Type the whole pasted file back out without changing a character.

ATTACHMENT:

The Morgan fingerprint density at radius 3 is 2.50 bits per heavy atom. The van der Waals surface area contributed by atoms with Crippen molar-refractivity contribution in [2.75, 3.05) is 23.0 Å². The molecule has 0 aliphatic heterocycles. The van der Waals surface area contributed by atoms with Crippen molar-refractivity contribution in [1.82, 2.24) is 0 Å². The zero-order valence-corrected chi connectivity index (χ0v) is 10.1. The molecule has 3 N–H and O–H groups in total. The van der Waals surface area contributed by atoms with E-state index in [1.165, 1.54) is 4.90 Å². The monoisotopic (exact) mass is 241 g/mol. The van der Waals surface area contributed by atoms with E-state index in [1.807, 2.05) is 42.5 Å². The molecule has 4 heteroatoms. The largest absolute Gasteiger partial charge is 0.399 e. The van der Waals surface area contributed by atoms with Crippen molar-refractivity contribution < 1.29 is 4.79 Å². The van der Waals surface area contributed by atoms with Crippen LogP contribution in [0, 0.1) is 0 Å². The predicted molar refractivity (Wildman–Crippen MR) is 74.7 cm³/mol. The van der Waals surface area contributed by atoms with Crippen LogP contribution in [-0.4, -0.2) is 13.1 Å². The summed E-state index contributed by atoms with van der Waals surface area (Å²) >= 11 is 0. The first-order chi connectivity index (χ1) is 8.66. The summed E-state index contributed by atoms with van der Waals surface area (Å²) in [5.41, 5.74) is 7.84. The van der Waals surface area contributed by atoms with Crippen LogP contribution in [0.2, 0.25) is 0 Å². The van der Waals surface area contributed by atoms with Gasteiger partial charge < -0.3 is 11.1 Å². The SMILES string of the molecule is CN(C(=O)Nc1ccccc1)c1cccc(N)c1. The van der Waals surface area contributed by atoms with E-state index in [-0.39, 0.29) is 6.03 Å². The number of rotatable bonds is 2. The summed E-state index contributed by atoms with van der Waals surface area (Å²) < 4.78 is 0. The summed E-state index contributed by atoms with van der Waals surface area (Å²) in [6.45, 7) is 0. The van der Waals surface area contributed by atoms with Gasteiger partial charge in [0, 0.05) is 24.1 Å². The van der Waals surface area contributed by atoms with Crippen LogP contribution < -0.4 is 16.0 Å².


The Morgan fingerprint density at radius 3 is 2.50 bits per heavy atom. The van der Waals surface area contributed by atoms with Crippen molar-refractivity contribution in [2.75, 3.05) is 23.0 Å². The molecule has 0 aliphatic heterocycles. The van der Waals surface area contributed by atoms with Crippen molar-refractivity contribution in [1.82, 2.24) is 0 Å². The zero-order valence-corrected chi connectivity index (χ0v) is 10.1. The molecule has 3 N–H and O–H groups in total. The van der Waals surface area contributed by atoms with E-state index in [1.165, 1.54) is 4.90 Å². The monoisotopic (exact) mass is 241 g/mol. The van der Waals surface area contributed by atoms with E-state index in [1.807, 2.05) is 42.5 Å². The molecule has 4 heteroatoms. The largest absolute Gasteiger partial charge is 0.399 e. The van der Waals surface area contributed by atoms with Crippen molar-refractivity contribution < 1.29 is 4.79 Å². The van der Waals surface area contributed by atoms with Crippen LogP contribution in [0, 0.1) is 0 Å². The predicted molar refractivity (Wildman–Crippen MR) is 74.7 cm³/mol. The van der Waals surface area contributed by atoms with Crippen LogP contribution in [-0.4, -0.2) is 13.1 Å². The summed E-state index contributed by atoms with van der Waals surface area (Å²) >= 11 is 0. The first-order chi connectivity index (χ1) is 8.66. The summed E-state index contributed by atoms with van der Waals surface area (Å²) in [5.41, 5.74) is 7.84. The van der Waals surface area contributed by atoms with Crippen LogP contribution in [0.2, 0.25) is 0 Å². The van der Waals surface area contributed by atoms with Gasteiger partial charge < -0.3 is 11.1 Å². The SMILES string of the molecule is CN(C(=O)Nc1ccccc1)c1cccc(N)c1. The van der Waals surface area contributed by atoms with E-state index in [-0.39, 0.29) is 6.03 Å². The number of rotatable bonds is 2. The summed E-state index contributed by atoms with van der Waals surface area (Å²) < 4.78 is 0. The summed E-state index contributed by atoms with van der Waals surface area (Å²) in [6.45, 7) is 0. The van der Waals surface area contributed by atoms with Gasteiger partial charge in [0, 0.05) is 24.1 Å². The van der Waals surface area contributed by atoms with Crippen LogP contribution < -0.4 is 16.0 Å².